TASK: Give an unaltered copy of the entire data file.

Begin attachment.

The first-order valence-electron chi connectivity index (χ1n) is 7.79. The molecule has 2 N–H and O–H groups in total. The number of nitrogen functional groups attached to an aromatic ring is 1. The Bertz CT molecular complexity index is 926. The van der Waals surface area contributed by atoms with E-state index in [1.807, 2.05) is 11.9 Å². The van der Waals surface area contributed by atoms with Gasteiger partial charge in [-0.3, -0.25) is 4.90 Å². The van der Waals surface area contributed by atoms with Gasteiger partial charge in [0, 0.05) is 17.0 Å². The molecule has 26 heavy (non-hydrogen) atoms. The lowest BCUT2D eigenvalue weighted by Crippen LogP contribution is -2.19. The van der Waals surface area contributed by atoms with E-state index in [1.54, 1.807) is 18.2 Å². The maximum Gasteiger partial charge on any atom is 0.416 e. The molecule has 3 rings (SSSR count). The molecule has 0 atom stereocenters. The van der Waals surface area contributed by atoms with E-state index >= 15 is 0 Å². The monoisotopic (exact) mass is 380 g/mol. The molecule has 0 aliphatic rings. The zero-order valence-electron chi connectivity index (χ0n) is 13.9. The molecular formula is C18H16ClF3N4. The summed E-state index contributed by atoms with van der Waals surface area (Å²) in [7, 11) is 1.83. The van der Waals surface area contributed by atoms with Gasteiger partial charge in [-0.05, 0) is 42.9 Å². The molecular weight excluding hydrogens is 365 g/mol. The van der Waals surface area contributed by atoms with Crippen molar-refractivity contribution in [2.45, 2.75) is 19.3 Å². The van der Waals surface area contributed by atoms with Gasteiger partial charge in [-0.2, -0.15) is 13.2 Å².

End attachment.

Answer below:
The first-order valence-electron chi connectivity index (χ1n) is 7.79. The molecule has 2 N–H and O–H groups in total. The number of nitrogen functional groups attached to an aromatic ring is 1. The Bertz CT molecular complexity index is 926. The van der Waals surface area contributed by atoms with E-state index in [1.807, 2.05) is 11.9 Å². The van der Waals surface area contributed by atoms with Gasteiger partial charge in [-0.3, -0.25) is 4.90 Å². The van der Waals surface area contributed by atoms with Gasteiger partial charge in [0, 0.05) is 17.0 Å². The molecule has 26 heavy (non-hydrogen) atoms. The lowest BCUT2D eigenvalue weighted by Crippen LogP contribution is -2.19. The van der Waals surface area contributed by atoms with E-state index in [1.54, 1.807) is 18.2 Å². The maximum Gasteiger partial charge on any atom is 0.416 e. The molecule has 3 rings (SSSR count). The molecule has 0 atom stereocenters. The van der Waals surface area contributed by atoms with E-state index >= 15 is 0 Å². The monoisotopic (exact) mass is 380 g/mol. The molecule has 0 aliphatic rings. The zero-order valence-electron chi connectivity index (χ0n) is 13.9. The molecular formula is C18H16ClF3N4. The summed E-state index contributed by atoms with van der Waals surface area (Å²) in [7, 11) is 1.83. The van der Waals surface area contributed by atoms with Gasteiger partial charge in [-0.05, 0) is 42.9 Å². The molecular weight excluding hydrogens is 365 g/mol. The van der Waals surface area contributed by atoms with Crippen molar-refractivity contribution in [2.45, 2.75) is 19.3 Å². The van der Waals surface area contributed by atoms with Gasteiger partial charge in [-0.2, -0.15) is 13.2 Å².